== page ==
London trusts could cut 2,700 nursing posts, says report
Exclusive: London hospitals could be run with 2,700 less nurses if they were more efficient, confidential research obtained by Nursing Times claims.
As revealed earlier this month, details of cost saving predictions from an efficiency review by strategic health authority NHS London have concluded that £421m could be saved from London’s £1.27bn nursing bill.
New papers obtained by Nursing Times via freedom of information requests spell out for the first time the repercussions of the research in potential reductions in nurse posts.
The analysis carried out by the SHA last year on 18 hospital trusts concluded that 2,700 whole-time equivalent posts could be dropped if they operated at the same staffing levels as other, more efficient trusts in the capital.
This amounts to 9% of the trusts’ total 32,000 nursing workforce, the document states.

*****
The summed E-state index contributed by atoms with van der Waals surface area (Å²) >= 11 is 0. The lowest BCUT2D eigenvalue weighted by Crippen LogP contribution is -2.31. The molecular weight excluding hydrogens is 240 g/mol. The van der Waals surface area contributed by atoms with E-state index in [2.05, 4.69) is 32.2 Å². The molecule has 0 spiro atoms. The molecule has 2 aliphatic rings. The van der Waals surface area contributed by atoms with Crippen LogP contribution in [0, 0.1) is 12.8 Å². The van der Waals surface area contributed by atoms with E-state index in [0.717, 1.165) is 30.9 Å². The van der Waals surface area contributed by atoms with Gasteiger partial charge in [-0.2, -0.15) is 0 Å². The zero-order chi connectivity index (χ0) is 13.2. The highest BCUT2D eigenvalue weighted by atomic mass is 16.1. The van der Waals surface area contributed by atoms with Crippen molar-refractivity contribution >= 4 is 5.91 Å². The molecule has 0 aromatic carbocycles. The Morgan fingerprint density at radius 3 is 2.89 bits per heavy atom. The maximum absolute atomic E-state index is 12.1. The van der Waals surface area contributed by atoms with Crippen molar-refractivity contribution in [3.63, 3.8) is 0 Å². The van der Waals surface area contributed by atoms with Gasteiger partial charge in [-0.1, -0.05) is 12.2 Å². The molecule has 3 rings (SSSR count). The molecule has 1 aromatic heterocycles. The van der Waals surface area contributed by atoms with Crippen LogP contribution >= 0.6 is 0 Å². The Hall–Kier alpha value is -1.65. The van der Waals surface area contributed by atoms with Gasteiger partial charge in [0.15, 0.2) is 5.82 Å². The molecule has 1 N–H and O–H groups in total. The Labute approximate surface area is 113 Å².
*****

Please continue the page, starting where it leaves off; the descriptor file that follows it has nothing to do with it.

A report on the research attempted to justify the reductions by saying there was “no clear evidence that investment in simply increasing the number of nurses as the mechanism to increase the quality of nursing care is a guarantee of good patient care”.
It stated: “Other factors, such as ways of working, may be more important than resourcing levels and, whilst some individual clinical areas will undoubtedly require more resource (including increasing the numbers working in those areas), efficiency improvements will enable others to deliver improved quality with fewer staff.”
However, this contradicts previous analysis by Nursing Times showing the more registered nurses a trust employed per bed the fewer of its patients were likely to die or experience long hospital stays.
A study published last year by the New England Journal of Medicine also found mortality rates were significantly affected by nurse numbers on a ward.
An NHS London spokeswoman stressed the numbers did not represent a target or plan for reductions.
She said: “We have no plans that detail how the benchmarked productivity savings could be realised, as this was a task for individual trusts to complete as part of their own productivity programmes, taking into account their own circumstances and clinically-agreed savings plans.”